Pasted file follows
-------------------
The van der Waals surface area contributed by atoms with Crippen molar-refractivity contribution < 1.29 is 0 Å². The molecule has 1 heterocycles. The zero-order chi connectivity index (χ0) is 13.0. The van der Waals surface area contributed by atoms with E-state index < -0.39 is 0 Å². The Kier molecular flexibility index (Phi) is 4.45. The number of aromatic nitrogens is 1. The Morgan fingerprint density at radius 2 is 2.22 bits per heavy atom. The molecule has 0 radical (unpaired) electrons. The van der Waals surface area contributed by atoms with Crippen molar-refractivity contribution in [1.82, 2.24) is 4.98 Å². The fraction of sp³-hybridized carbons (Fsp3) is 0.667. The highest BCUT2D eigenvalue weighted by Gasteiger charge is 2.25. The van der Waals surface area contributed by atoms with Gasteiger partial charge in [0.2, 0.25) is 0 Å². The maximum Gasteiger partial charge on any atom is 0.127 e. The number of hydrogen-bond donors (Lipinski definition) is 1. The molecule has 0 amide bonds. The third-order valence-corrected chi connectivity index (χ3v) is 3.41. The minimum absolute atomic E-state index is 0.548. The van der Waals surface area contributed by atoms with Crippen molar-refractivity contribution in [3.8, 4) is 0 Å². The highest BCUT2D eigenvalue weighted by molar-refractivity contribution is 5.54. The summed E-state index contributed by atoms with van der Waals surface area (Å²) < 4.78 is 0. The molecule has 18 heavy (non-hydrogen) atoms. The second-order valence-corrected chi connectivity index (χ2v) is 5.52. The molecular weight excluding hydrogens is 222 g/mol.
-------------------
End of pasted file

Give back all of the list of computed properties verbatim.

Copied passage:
The van der Waals surface area contributed by atoms with Crippen molar-refractivity contribution < 1.29 is 0 Å². The molecule has 1 heterocycles. The zero-order chi connectivity index (χ0) is 13.0. The van der Waals surface area contributed by atoms with E-state index < -0.39 is 0 Å². The Kier molecular flexibility index (Phi) is 4.45. The number of aromatic nitrogens is 1. The Morgan fingerprint density at radius 2 is 2.22 bits per heavy atom. The molecule has 0 radical (unpaired) electrons. The van der Waals surface area contributed by atoms with Crippen molar-refractivity contribution in [1.82, 2.24) is 4.98 Å². The fraction of sp³-hybridized carbons (Fsp3) is 0.667. The highest BCUT2D eigenvalue weighted by Gasteiger charge is 2.25. The van der Waals surface area contributed by atoms with Gasteiger partial charge in [0.2, 0.25) is 0 Å². The maximum Gasteiger partial charge on any atom is 0.127 e. The number of hydrogen-bond donors (Lipinski definition) is 1. The molecule has 0 amide bonds. The third-order valence-corrected chi connectivity index (χ3v) is 3.41. The minimum absolute atomic E-state index is 0.548. The van der Waals surface area contributed by atoms with Crippen molar-refractivity contribution in [3.8, 4) is 0 Å². The highest BCUT2D eigenvalue weighted by molar-refractivity contribution is 5.54. The summed E-state index contributed by atoms with van der Waals surface area (Å²) < 4.78 is 0. The molecule has 18 heavy (non-hydrogen) atoms. The second-order valence-corrected chi connectivity index (χ2v) is 5.52. The molecular weight excluding hydrogens is 222 g/mol.